How to limit the impact of data breaches
Some best practices and tools.
Wednesday 19th September 2018
A few days ago I read the following tweet:
Unfortunately, the only correct answer is “I’ll get hacked again”. There’s simply no way we can prevent that websites or apps get hacked and consequently our personal data get stolen.
This may sound very discouraging, but there are several things you can and should do to prevent certain types of attacks and reduce harm when a data breach happens.
Defend against password reuse and brute force attacks
It’s the same old story, but a very important one: use a unique password for all your accounts. It prevents password reuse attacks that hackers use to break into different websites and services using the same username and password.
It’s not enough to use unique passwords. Use strong passwords that are not known to be breached. Attackers will try to brute force access to user accounts by using predefined lists of weak, often previously breached passwords. Some websites already block breached passwords, but most unfortunately don’t. If you use Chrome, Okta’s passprotect extension is worth installing. Whenever you enter a password on a website it checks against half a billion breached passwords and notifies you when the password is not safe to use.
The best passwords are random and long ones you can’t even remember. Password managers are ideal to generate and recall these passwords when necessary.
Limit the impact of a data breach
Every time you register an account ask yourself:
How can I minimize the impact when this account is hacked?
Here are some best practices and tools to help you:
As discussed already, use strong, unique passwords to limit the impact of a breach.
Specify only strict necessary data at account creation. When asked for unnecessary data in mandatory fields, enter fake data.
Activate two-factor authentication when possible. Even if attackers got your password they can’t access your account unless they are able provide a second verification (typically a code received via sms or an authenticator app). twofactorauth.org is a handy site that lists sites offering 2FA. There’s also an extension available for Google and Firefox (https://2fanotifier.org/) that uses twofactorauth.org under the hood and notifies when a site supports 2FA.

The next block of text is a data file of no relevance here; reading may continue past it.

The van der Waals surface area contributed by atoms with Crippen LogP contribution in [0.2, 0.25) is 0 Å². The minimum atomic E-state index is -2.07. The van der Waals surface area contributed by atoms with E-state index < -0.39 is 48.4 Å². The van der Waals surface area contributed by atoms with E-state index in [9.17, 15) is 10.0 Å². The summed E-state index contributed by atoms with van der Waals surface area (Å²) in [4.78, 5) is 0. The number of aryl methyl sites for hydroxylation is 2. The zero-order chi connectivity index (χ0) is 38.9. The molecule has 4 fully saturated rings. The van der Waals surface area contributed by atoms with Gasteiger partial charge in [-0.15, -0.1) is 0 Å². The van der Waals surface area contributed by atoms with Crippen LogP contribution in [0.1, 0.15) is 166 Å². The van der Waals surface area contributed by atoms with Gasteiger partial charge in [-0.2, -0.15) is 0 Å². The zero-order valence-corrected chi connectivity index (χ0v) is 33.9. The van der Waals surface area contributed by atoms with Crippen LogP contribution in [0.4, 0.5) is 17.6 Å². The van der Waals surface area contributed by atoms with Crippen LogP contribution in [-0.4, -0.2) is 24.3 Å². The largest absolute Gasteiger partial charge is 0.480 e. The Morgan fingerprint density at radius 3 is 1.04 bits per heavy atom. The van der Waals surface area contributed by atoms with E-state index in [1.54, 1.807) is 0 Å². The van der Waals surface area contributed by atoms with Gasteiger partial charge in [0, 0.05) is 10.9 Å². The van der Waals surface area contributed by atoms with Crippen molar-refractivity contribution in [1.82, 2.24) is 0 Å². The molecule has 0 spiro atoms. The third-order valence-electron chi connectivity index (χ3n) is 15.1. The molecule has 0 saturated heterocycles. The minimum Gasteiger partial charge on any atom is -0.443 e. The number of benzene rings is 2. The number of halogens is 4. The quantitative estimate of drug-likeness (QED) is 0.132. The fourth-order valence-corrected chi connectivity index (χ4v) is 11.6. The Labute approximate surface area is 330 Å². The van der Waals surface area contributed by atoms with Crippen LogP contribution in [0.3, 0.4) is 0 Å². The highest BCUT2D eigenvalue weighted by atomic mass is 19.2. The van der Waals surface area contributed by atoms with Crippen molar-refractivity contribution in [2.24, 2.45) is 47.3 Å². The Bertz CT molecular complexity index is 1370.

Often overlooked, but when you give other sites or apps access to an account they form a potential security risk for that account when they get hacked. Be very restrictive with giving a site or app access and when it’s hacked or you no longer trust it, remove its access immediately.
Data breach detection
One of password security best practices is to change passwords when there’s proof of compromise. This implies that on top of the measures discussed earlier, data breach detection services are a necessary part of your overall defense strategy.
Although these services only cover a fraction of all data breaches, they are still very valuable. The best known is probably Have I Been Pwned? You can subscribe with a particular email address and will get notified when it appears in a data breach.
Another interesting service is HackNotice. The approach is a bit different. You can specify which companies, sites and apps you want to monitor for breaches and for which identities. Whenever your identity is found in a breach that’s being monitored, you’ll be informed.
Some password managers also offer breach detection services. When you’re about to select or switch to another password manager it’s certainly good to keep this in mind.
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